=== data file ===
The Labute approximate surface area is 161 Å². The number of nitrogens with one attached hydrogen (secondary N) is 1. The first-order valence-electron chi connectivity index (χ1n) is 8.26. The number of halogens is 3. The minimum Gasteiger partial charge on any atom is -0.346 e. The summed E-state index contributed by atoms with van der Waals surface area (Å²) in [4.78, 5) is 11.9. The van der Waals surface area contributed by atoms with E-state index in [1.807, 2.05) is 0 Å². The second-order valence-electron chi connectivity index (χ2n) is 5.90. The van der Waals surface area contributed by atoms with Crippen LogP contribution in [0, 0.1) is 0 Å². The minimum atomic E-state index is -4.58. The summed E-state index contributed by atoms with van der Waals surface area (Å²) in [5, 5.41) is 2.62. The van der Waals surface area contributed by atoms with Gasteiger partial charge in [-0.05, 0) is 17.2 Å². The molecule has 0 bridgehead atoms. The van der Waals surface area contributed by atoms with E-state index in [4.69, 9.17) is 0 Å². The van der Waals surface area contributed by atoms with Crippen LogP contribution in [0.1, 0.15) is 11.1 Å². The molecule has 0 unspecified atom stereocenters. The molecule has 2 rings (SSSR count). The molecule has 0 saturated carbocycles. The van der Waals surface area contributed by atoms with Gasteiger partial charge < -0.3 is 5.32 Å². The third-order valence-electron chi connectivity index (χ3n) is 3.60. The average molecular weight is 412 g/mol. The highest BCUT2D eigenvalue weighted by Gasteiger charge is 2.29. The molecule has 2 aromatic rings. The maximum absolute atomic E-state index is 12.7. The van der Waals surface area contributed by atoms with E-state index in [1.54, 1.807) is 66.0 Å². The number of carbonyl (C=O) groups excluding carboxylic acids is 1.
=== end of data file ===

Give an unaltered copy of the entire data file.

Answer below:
The Labute approximate surface area is 161 Å². The number of nitrogens with one attached hydrogen (secondary N) is 1. The first-order valence-electron chi connectivity index (χ1n) is 8.26. The number of halogens is 3. The minimum Gasteiger partial charge on any atom is -0.346 e. The summed E-state index contributed by atoms with van der Waals surface area (Å²) in [4.78, 5) is 11.9. The van der Waals surface area contributed by atoms with E-state index in [1.807, 2.05) is 0 Å². The second-order valence-electron chi connectivity index (χ2n) is 5.90. The van der Waals surface area contributed by atoms with Crippen LogP contribution in [0, 0.1) is 0 Å². The minimum atomic E-state index is -4.58. The summed E-state index contributed by atoms with van der Waals surface area (Å²) in [5, 5.41) is 2.62. The van der Waals surface area contributed by atoms with Gasteiger partial charge in [-0.05, 0) is 17.2 Å². The molecule has 0 bridgehead atoms. The van der Waals surface area contributed by atoms with E-state index in [4.69, 9.17) is 0 Å². The van der Waals surface area contributed by atoms with Crippen LogP contribution in [0.1, 0.15) is 11.1 Å². The molecule has 0 unspecified atom stereocenters. The molecule has 2 rings (SSSR count). The molecule has 0 saturated carbocycles. The van der Waals surface area contributed by atoms with Gasteiger partial charge < -0.3 is 5.32 Å². The third-order valence-electron chi connectivity index (χ3n) is 3.60. The average molecular weight is 412 g/mol. The highest BCUT2D eigenvalue weighted by Gasteiger charge is 2.29. The molecule has 2 aromatic rings. The maximum absolute atomic E-state index is 12.7. The van der Waals surface area contributed by atoms with E-state index in [1.54, 1.807) is 66.0 Å². The number of carbonyl (C=O) groups excluding carboxylic acids is 1.